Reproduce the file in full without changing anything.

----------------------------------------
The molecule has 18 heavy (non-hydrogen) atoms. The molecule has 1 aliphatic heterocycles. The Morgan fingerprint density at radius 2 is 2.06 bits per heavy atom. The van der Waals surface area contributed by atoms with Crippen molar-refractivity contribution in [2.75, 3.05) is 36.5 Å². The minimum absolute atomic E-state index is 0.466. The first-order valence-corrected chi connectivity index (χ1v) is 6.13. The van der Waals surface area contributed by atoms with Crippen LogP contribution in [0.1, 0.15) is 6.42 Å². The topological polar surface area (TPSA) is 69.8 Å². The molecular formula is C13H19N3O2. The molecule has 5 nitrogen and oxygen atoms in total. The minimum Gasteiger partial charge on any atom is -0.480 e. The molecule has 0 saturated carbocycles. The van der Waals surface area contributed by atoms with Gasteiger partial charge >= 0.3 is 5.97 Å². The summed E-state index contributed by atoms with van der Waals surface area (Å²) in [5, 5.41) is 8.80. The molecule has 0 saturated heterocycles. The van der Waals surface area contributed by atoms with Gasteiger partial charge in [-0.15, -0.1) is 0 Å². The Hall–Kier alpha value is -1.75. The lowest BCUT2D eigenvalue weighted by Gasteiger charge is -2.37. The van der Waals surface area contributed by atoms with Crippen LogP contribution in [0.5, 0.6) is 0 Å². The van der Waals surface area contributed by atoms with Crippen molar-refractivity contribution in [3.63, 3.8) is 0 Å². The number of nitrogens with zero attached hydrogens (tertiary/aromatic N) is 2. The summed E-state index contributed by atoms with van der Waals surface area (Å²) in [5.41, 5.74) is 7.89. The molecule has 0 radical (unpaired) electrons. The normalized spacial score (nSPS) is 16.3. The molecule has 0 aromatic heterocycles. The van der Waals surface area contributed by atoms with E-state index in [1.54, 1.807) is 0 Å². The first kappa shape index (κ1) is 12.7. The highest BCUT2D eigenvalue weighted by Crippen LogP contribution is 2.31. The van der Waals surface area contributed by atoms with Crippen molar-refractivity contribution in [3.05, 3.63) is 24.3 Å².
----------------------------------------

The molecule has 18 heavy (non-hydrogen) atoms. The molecule has 1 aliphatic heterocycles. The Morgan fingerprint density at radius 2 is 2.06 bits per heavy atom. The van der Waals surface area contributed by atoms with Crippen molar-refractivity contribution in [2.75, 3.05) is 36.5 Å². The minimum absolute atomic E-state index is 0.466. The first-order valence-corrected chi connectivity index (χ1v) is 6.13. The van der Waals surface area contributed by atoms with Crippen LogP contribution in [0.1, 0.15) is 6.42 Å². The topological polar surface area (TPSA) is 69.8 Å². The molecular formula is C13H19N3O2. The molecule has 5 nitrogen and oxygen atoms in total. The minimum Gasteiger partial charge on any atom is -0.480 e. The molecule has 0 saturated carbocycles. The van der Waals surface area contributed by atoms with Gasteiger partial charge >= 0.3 is 5.97 Å². The summed E-state index contributed by atoms with van der Waals surface area (Å²) in [5, 5.41) is 8.80. The molecule has 0 saturated heterocycles. The van der Waals surface area contributed by atoms with Gasteiger partial charge in [-0.15, -0.1) is 0 Å². The Hall–Kier alpha value is -1.75. The lowest BCUT2D eigenvalue weighted by Gasteiger charge is -2.37. The van der Waals surface area contributed by atoms with Crippen LogP contribution in [0.5, 0.6) is 0 Å². The van der Waals surface area contributed by atoms with Crippen molar-refractivity contribution in [3.63, 3.8) is 0 Å². The number of nitrogens with zero attached hydrogens (tertiary/aromatic N) is 2. The summed E-state index contributed by atoms with van der Waals surface area (Å²) in [5.41, 5.74) is 7.89. The molecule has 0 radical (unpaired) electrons. The normalized spacial score (nSPS) is 16.3. The molecule has 0 aromatic heterocycles. The van der Waals surface area contributed by atoms with E-state index in [1.54, 1.807) is 0 Å². The first kappa shape index (κ1) is 12.7. The highest BCUT2D eigenvalue weighted by Crippen LogP contribution is 2.31. The van der Waals surface area contributed by atoms with Crippen molar-refractivity contribution in [3.05, 3.63) is 24.3 Å².